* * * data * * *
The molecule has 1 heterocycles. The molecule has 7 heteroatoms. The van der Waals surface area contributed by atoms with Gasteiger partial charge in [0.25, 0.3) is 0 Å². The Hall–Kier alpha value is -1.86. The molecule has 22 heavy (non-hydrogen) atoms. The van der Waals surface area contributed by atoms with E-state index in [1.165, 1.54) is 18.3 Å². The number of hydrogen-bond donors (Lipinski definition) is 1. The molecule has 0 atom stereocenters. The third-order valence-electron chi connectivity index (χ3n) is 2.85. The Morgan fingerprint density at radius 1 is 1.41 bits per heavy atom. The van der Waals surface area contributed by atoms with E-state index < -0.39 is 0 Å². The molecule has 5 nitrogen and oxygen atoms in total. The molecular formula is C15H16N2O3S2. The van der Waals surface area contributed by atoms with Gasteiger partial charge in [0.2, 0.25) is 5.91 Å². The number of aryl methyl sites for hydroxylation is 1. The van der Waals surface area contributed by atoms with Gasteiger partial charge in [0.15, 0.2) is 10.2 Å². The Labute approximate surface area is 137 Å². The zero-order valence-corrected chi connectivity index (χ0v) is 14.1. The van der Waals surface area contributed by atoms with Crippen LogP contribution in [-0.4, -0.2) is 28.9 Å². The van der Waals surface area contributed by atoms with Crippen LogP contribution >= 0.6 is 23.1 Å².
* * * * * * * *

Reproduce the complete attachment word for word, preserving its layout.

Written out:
The molecule has 1 heterocycles. The molecule has 7 heteroatoms. The van der Waals surface area contributed by atoms with Gasteiger partial charge in [0.25, 0.3) is 0 Å². The Hall–Kier alpha value is -1.86. The molecule has 22 heavy (non-hydrogen) atoms. The van der Waals surface area contributed by atoms with E-state index in [1.165, 1.54) is 18.3 Å². The number of hydrogen-bond donors (Lipinski definition) is 1. The molecule has 0 atom stereocenters. The third-order valence-electron chi connectivity index (χ3n) is 2.85. The Morgan fingerprint density at radius 1 is 1.41 bits per heavy atom. The van der Waals surface area contributed by atoms with E-state index < -0.39 is 0 Å². The molecule has 5 nitrogen and oxygen atoms in total. The molecular formula is C15H16N2O3S2. The van der Waals surface area contributed by atoms with Gasteiger partial charge in [0.2, 0.25) is 5.91 Å². The number of aryl methyl sites for hydroxylation is 1. The van der Waals surface area contributed by atoms with Gasteiger partial charge in [0.15, 0.2) is 10.2 Å². The Labute approximate surface area is 137 Å². The zero-order valence-corrected chi connectivity index (χ0v) is 14.1. The van der Waals surface area contributed by atoms with Crippen LogP contribution in [-0.4, -0.2) is 28.9 Å². The van der Waals surface area contributed by atoms with Crippen LogP contribution >= 0.6 is 23.1 Å².